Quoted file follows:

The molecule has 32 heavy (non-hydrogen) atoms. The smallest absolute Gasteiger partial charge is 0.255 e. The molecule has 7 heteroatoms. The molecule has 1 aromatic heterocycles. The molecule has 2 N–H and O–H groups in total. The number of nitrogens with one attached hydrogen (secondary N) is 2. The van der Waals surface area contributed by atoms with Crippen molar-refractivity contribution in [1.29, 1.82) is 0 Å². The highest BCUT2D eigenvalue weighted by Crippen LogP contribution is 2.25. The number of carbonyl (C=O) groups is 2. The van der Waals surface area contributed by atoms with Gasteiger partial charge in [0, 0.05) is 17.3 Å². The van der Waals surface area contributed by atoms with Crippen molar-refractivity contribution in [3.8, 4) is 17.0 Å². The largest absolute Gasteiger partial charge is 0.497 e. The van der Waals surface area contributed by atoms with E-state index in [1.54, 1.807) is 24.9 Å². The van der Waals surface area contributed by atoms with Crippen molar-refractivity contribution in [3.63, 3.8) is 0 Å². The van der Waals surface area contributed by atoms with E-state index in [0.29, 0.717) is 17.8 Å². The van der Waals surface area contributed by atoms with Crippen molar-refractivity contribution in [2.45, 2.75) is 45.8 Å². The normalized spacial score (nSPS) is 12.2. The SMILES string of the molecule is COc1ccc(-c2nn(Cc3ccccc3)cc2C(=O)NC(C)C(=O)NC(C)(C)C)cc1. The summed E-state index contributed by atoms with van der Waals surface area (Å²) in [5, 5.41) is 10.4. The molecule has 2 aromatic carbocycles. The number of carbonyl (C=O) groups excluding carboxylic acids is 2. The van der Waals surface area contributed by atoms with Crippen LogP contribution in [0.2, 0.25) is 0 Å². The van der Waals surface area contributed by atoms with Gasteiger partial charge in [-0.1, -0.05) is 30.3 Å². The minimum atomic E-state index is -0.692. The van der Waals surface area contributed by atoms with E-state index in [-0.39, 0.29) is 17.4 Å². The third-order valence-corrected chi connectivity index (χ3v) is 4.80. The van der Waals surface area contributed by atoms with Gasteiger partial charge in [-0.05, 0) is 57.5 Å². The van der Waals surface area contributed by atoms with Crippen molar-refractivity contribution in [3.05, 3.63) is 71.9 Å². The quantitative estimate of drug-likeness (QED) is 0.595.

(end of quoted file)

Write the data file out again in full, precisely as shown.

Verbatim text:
The molecule has 32 heavy (non-hydrogen) atoms. The smallest absolute Gasteiger partial charge is 0.255 e. The molecule has 7 heteroatoms. The molecule has 1 aromatic heterocycles. The molecule has 2 N–H and O–H groups in total. The number of nitrogens with one attached hydrogen (secondary N) is 2. The van der Waals surface area contributed by atoms with Crippen molar-refractivity contribution in [1.29, 1.82) is 0 Å². The highest BCUT2D eigenvalue weighted by Crippen LogP contribution is 2.25. The number of carbonyl (C=O) groups is 2. The van der Waals surface area contributed by atoms with Gasteiger partial charge in [0, 0.05) is 17.3 Å². The van der Waals surface area contributed by atoms with Crippen molar-refractivity contribution in [3.8, 4) is 17.0 Å². The largest absolute Gasteiger partial charge is 0.497 e. The van der Waals surface area contributed by atoms with E-state index in [1.54, 1.807) is 24.9 Å². The van der Waals surface area contributed by atoms with Crippen molar-refractivity contribution in [3.63, 3.8) is 0 Å². The van der Waals surface area contributed by atoms with E-state index in [0.29, 0.717) is 17.8 Å². The van der Waals surface area contributed by atoms with Crippen molar-refractivity contribution in [2.45, 2.75) is 45.8 Å². The normalized spacial score (nSPS) is 12.2. The SMILES string of the molecule is COc1ccc(-c2nn(Cc3ccccc3)cc2C(=O)NC(C)C(=O)NC(C)(C)C)cc1. The summed E-state index contributed by atoms with van der Waals surface area (Å²) in [5, 5.41) is 10.4. The molecule has 2 aromatic carbocycles. The number of carbonyl (C=O) groups excluding carboxylic acids is 2. The van der Waals surface area contributed by atoms with Crippen LogP contribution in [0.2, 0.25) is 0 Å². The van der Waals surface area contributed by atoms with Gasteiger partial charge in [-0.1, -0.05) is 30.3 Å². The minimum atomic E-state index is -0.692. The van der Waals surface area contributed by atoms with E-state index in [-0.39, 0.29) is 17.4 Å². The third-order valence-corrected chi connectivity index (χ3v) is 4.80. The van der Waals surface area contributed by atoms with Gasteiger partial charge in [-0.05, 0) is 57.5 Å². The van der Waals surface area contributed by atoms with Crippen molar-refractivity contribution in [3.05, 3.63) is 71.9 Å². The quantitative estimate of drug-likeness (QED) is 0.595.